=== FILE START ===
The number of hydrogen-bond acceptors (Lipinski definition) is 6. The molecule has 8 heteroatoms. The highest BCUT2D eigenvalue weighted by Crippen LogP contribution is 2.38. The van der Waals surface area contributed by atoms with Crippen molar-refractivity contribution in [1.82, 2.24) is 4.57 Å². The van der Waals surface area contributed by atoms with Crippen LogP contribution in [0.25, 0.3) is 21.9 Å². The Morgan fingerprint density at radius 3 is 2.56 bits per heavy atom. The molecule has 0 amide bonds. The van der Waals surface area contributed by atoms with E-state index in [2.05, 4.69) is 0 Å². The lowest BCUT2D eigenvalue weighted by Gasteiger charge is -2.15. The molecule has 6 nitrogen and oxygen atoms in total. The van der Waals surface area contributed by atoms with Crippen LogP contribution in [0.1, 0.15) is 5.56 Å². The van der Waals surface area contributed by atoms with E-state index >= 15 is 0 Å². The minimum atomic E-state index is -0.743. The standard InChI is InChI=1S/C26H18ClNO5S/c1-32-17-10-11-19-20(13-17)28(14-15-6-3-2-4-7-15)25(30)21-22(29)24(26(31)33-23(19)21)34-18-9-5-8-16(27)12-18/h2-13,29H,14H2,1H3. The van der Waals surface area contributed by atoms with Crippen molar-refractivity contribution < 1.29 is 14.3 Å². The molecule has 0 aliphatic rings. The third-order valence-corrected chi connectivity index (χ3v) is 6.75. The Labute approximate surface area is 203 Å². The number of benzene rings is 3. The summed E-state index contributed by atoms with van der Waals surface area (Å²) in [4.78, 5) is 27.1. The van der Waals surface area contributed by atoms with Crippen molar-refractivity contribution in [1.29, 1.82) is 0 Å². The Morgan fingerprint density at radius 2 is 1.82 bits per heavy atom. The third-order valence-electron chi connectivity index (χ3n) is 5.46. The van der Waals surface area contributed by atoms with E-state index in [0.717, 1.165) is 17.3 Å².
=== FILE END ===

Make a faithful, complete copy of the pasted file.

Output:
The number of hydrogen-bond acceptors (Lipinski definition) is 6. The molecule has 8 heteroatoms. The highest BCUT2D eigenvalue weighted by Crippen LogP contribution is 2.38. The van der Waals surface area contributed by atoms with Crippen molar-refractivity contribution in [1.82, 2.24) is 4.57 Å². The van der Waals surface area contributed by atoms with Crippen LogP contribution in [0.25, 0.3) is 21.9 Å². The Morgan fingerprint density at radius 3 is 2.56 bits per heavy atom. The molecule has 0 amide bonds. The van der Waals surface area contributed by atoms with E-state index in [2.05, 4.69) is 0 Å². The lowest BCUT2D eigenvalue weighted by Gasteiger charge is -2.15. The molecule has 6 nitrogen and oxygen atoms in total. The van der Waals surface area contributed by atoms with Crippen LogP contribution in [0.1, 0.15) is 5.56 Å². The van der Waals surface area contributed by atoms with E-state index >= 15 is 0 Å². The minimum atomic E-state index is -0.743. The standard InChI is InChI=1S/C26H18ClNO5S/c1-32-17-10-11-19-20(13-17)28(14-15-6-3-2-4-7-15)25(30)21-22(29)24(26(31)33-23(19)21)34-18-9-5-8-16(27)12-18/h2-13,29H,14H2,1H3. The van der Waals surface area contributed by atoms with Crippen molar-refractivity contribution < 1.29 is 14.3 Å². The molecule has 0 aliphatic rings. The third-order valence-corrected chi connectivity index (χ3v) is 6.75. The Labute approximate surface area is 203 Å². The number of benzene rings is 3. The summed E-state index contributed by atoms with van der Waals surface area (Å²) in [4.78, 5) is 27.1. The van der Waals surface area contributed by atoms with Crippen molar-refractivity contribution in [1.29, 1.82) is 0 Å². The Morgan fingerprint density at radius 2 is 1.82 bits per heavy atom. The third-order valence-electron chi connectivity index (χ3n) is 5.46. The van der Waals surface area contributed by atoms with E-state index in [0.717, 1.165) is 17.3 Å².